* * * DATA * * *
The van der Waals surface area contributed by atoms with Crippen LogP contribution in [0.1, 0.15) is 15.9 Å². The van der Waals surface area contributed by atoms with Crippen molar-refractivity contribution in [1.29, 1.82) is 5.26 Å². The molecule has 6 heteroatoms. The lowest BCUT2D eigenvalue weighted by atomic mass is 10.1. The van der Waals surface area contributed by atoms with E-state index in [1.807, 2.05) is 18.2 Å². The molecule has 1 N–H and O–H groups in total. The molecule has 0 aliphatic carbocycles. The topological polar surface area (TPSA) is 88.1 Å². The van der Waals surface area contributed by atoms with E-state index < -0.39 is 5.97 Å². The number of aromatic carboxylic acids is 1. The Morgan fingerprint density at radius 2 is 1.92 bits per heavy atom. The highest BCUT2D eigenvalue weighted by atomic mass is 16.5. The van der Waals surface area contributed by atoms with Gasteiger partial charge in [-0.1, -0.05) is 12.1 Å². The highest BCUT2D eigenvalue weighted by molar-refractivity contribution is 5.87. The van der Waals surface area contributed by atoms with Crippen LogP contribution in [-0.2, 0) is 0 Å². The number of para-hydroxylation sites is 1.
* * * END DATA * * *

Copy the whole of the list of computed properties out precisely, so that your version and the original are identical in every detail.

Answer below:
The van der Waals surface area contributed by atoms with Crippen LogP contribution in [0.1, 0.15) is 15.9 Å². The van der Waals surface area contributed by atoms with Crippen molar-refractivity contribution in [1.29, 1.82) is 5.26 Å². The molecule has 6 heteroatoms. The lowest BCUT2D eigenvalue weighted by atomic mass is 10.1. The van der Waals surface area contributed by atoms with E-state index in [1.807, 2.05) is 18.2 Å². The molecule has 1 N–H and O–H groups in total. The molecule has 0 aliphatic carbocycles. The topological polar surface area (TPSA) is 88.1 Å². The van der Waals surface area contributed by atoms with E-state index < -0.39 is 5.97 Å². The number of aromatic carboxylic acids is 1. The Morgan fingerprint density at radius 2 is 1.92 bits per heavy atom. The highest BCUT2D eigenvalue weighted by atomic mass is 16.5. The van der Waals surface area contributed by atoms with Gasteiger partial charge in [-0.1, -0.05) is 12.1 Å². The highest BCUT2D eigenvalue weighted by molar-refractivity contribution is 5.87. The van der Waals surface area contributed by atoms with Crippen LogP contribution in [-0.2, 0) is 0 Å². The number of para-hydroxylation sites is 1.